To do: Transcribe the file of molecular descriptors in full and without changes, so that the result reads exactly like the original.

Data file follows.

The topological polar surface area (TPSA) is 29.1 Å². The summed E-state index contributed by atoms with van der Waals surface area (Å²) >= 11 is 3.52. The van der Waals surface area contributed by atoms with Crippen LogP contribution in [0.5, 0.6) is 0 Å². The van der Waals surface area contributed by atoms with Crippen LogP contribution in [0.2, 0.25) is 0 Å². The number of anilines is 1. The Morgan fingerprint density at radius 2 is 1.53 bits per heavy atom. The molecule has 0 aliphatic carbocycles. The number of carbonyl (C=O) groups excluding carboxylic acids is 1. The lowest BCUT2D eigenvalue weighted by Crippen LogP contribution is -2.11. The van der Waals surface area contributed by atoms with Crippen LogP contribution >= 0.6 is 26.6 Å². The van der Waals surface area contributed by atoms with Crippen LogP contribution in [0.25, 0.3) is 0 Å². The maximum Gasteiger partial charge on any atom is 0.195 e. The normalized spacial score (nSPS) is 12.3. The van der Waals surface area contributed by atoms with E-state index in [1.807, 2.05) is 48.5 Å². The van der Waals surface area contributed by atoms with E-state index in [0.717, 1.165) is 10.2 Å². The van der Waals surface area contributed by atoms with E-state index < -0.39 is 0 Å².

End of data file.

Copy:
The topological polar surface area (TPSA) is 29.1 Å². The summed E-state index contributed by atoms with van der Waals surface area (Å²) >= 11 is 3.52. The van der Waals surface area contributed by atoms with Crippen LogP contribution in [0.5, 0.6) is 0 Å². The van der Waals surface area contributed by atoms with Crippen LogP contribution in [0.2, 0.25) is 0 Å². The number of anilines is 1. The Morgan fingerprint density at radius 2 is 1.53 bits per heavy atom. The molecule has 0 aliphatic carbocycles. The number of carbonyl (C=O) groups excluding carboxylic acids is 1. The lowest BCUT2D eigenvalue weighted by Crippen LogP contribution is -2.11. The van der Waals surface area contributed by atoms with Crippen LogP contribution >= 0.6 is 26.6 Å². The van der Waals surface area contributed by atoms with Crippen LogP contribution in [0.25, 0.3) is 0 Å². The maximum Gasteiger partial charge on any atom is 0.195 e. The normalized spacial score (nSPS) is 12.3. The van der Waals surface area contributed by atoms with E-state index in [1.807, 2.05) is 48.5 Å². The van der Waals surface area contributed by atoms with E-state index in [0.717, 1.165) is 10.2 Å². The van der Waals surface area contributed by atoms with E-state index < -0.39 is 0 Å².